THE cost of the nation's biggest infrastructure project has blown out by $2.9 billion over the next 10 years and the deadline pushed back by six months.
National Broadband Network chief Mike Quigley and Communications Minister Stephen Conroy said construction costs would rise by 3.9 per cent to $37.4 billion and the deadline for rolling out the high-speed internet connection to Australian homes had been pushed back to June 2021.
Higher labour costs, longer network distances and future upgrades to wireless and satellite broadband equipment have pushed up the cost. Operating expenses - primarily staff costs - have jumped from $3.7 billion to $7.8 billion, while savings have been made in other areas.
Opposition communications spokesman Malcolm Turnbull jumped on the blowouts.
''Labor's National Broadband Network is falling disastrously behind every benchmark the government has set for it except one - the amount of taxpayers' money being spent,'' he said in a statement. ''NBN Co may not be able to put together a budget or roll out a network, but it knows how to take care of itself.''
Mr Turnbull has said previously that a Coalition government would deliver broadband services through a cheaper and quicker plan, albeit at slower speeds. He renewed his call for a cost-benefit analysis by the Productivity Commission.
The government said the higher costs were expected to boost revenues by getting more households on to the network more quickly. And the government is still expected to make a 7 per cent return on the project.
Operational costs were pushed up by an $800 million agreement between Optus and NBN Co - under which Optus cable customers are transferred to fibre straight away - and a decision to lease more infrastructure from Telstra.
The head of leadership and quality at the Institute of Chartered Accountants Australia, Yasser El-Ansary, said the cost increases might appear insignificant over time and that cost overruns on large infrastructure projects were not unusual.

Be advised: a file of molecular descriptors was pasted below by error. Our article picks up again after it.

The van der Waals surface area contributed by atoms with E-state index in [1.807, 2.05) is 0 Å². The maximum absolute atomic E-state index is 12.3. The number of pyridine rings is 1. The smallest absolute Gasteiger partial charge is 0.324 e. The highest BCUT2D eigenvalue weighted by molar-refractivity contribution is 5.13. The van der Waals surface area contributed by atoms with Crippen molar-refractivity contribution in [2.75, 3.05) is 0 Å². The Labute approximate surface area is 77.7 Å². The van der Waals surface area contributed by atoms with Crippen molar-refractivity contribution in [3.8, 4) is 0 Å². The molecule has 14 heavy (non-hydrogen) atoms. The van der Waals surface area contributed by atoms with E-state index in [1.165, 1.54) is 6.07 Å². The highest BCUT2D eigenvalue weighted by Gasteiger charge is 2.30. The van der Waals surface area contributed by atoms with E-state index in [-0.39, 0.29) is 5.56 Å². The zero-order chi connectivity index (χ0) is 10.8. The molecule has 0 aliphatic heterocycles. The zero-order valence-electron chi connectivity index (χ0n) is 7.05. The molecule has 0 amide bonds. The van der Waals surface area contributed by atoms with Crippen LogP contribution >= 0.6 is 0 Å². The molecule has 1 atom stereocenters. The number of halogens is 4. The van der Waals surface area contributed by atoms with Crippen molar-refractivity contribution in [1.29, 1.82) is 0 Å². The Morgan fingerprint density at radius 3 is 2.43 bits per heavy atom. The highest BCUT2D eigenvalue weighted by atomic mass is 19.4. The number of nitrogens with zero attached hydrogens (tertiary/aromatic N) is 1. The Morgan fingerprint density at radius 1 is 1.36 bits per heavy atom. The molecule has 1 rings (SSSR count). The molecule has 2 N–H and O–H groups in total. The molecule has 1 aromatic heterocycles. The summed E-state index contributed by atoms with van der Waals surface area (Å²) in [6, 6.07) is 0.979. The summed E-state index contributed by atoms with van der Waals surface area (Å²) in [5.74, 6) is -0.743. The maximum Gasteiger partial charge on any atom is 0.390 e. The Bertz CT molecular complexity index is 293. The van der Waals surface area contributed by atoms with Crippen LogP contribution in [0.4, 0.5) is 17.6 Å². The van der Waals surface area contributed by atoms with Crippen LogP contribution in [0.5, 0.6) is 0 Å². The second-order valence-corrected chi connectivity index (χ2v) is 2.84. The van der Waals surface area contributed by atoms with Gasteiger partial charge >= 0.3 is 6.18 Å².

NBN Co's annual revenue is now expected to be $10 billion by 2028, rather than $8.5 billion, because of earlier investments. The speed of the rollout is expected to quicken now that construction contracts are in place. NBN Co expects to have 44,000 fibre connections by next June, 440,000 by June 2014 and 1.3 million by June 2015. It still expects construction to be under way at 758,000 premises by the end of this year.
Mr Conroy said a nine-month delay in the deal with Telstra had affected the timetable.
"The detailed design of the volume rollout could not start until five months ago … Only then could the NBN Co design teams have access to the layout of all the Telstra pits and ducts across the nation," he said.
Policy changes have affected the cost and timetable. For example, NBN Co must install fibre-optic cables to all new housing estates with more than 100 premises, a policy decision that was ''only partially understood'' when the 2010 corporate plan was released.
And the ugly wall-mounted batteries - the most contentious issue with customers - will no longer be forced into households getting hooked up to the network. The government reversed its policy yesterday to make them optional.